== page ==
Architectural and Engineering Glossary
In a plumbing system, a branch in the shape of the letter Y.
See wye (Y) connection.
A pipe fitting,1,one end of which subdivides,forming two openings at an angle, usually 45to the run of pipe.
Same as wye level.
A type of tracery in which the mullions split in the shape of the letter Y.
A proprietary name for a cylindrical lock.
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A steeply pitched, timber framed, side gabled wood barn of post-and-lintel construction, often with a gambrel roof; usually having no forebay; typically built against a hill side with animals housed at ground level on the lower side adjacent to the barn; similar to a bank barn.
That part of a building plot not occupied by the building, open to the sky.
A surface drain; used to clear an open area of surface water.
That section of a consumer’s gas piping and fittings that extends from the point of service, 3 (i.e., point of delivery) to the house piping.
Lumber up to 5 in. (12.5 cm) thick intended for general building construction.
1.The number of cubic yards excavated or filled. 2.An area or surface, expressed in square yards.
Abbr. for “yard.”
Same as annual ring.
See Douglas fir.
Same as Muntz metal.
A form of earth used as a yellow pigment; limonite.
A hard resinous wood of the longleaf pine tree, having dark bands of summer wood alternating with lighter colored springwood; used as flooring and in general construction.
A moderately low density, even textured hardwood of the central and southern US; color varies from white to yellow, tan, or greenish brown; used for veneer, plywood, and lumber core for cabinetwork.
The development of a yellow color or cast in white or clear coatings after aging.
A bundle of reeds or combed straw used as thatching material for a roof.
A term for a massive gate, such as a portcullis, chiefly used in Scotland.
1.The volume of freshly mixed concrete produced from a known quantity of ingredients; volume yield.2.The number of product units, such as blocks, produced per bag of cement or per batch of concrete.
The lowest stress in a material (less than the maximum attainable stress) at which the material begins to exhibit plastic properties; beyond this point an increase in strain occurs without an increase in stress.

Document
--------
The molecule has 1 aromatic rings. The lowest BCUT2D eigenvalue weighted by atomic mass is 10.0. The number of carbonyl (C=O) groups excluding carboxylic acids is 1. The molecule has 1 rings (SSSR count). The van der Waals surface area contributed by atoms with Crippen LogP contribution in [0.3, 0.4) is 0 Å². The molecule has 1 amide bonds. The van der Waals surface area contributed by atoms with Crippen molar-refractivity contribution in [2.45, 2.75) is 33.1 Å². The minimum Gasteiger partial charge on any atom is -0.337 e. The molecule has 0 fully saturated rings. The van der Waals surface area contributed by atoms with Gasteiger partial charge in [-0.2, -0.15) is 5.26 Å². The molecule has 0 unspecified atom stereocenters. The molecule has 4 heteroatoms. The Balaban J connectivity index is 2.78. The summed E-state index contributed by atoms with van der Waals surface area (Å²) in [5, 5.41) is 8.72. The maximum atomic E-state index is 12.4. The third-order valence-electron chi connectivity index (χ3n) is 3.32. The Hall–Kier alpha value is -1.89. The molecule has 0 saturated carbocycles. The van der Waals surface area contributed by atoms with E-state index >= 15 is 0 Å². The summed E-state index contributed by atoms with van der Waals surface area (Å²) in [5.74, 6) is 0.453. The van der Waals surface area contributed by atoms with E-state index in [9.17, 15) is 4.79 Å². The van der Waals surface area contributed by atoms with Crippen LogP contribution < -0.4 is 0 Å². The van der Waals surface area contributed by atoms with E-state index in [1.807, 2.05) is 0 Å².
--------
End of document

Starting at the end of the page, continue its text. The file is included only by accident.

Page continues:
The level of strain at which steel starts to show substantial plastic deformation.
The stress at which a material exhibits a specified limiting deviation from the proportionality of stress to strain.
1.A horizontal framework around the formwork for a column. 2.The horizontal piece forming the head of a window or door frame.3.In plumbing, a two way coupling for pipes, in the shape of the letter Y. 4.A yoke vent.
2.1.A pipe connecting upward from a soil stack or waste stack to a vent stack for the purpose of preventing pressure changes in the stack. 2.A vertical or 45relief vent of the continuous waste and vent type formed by the extension of an upright wye branch or 45wye branch inlet of the horizontal branch to the stack; becomes a dual yoke vent when two horizontal branches are thus vented by the same relief vent. 3.A vent connected to a soil or waste stack that continues upward to the connection with the vent stack for the purpose of reducing pressure changes in the stack
Same as monk bond.
A window having one or more fixed sashes and a movable sash which slides horizontally.
In an elastic material which has been subject to strain below its elastic limit,the ratio of the tensile stress to the corresponding tensile strain.
On drawings,abbr.for yield point.
On drawings, abbr. for “year.”
On drawings, abbr. for yield strength.
A circular tent like dwelling used in northern Asia; can be readily dismantled, moved, and reassembled at another site; primarily constructed of a felt like material and/or skins that are stretched over a wood framework.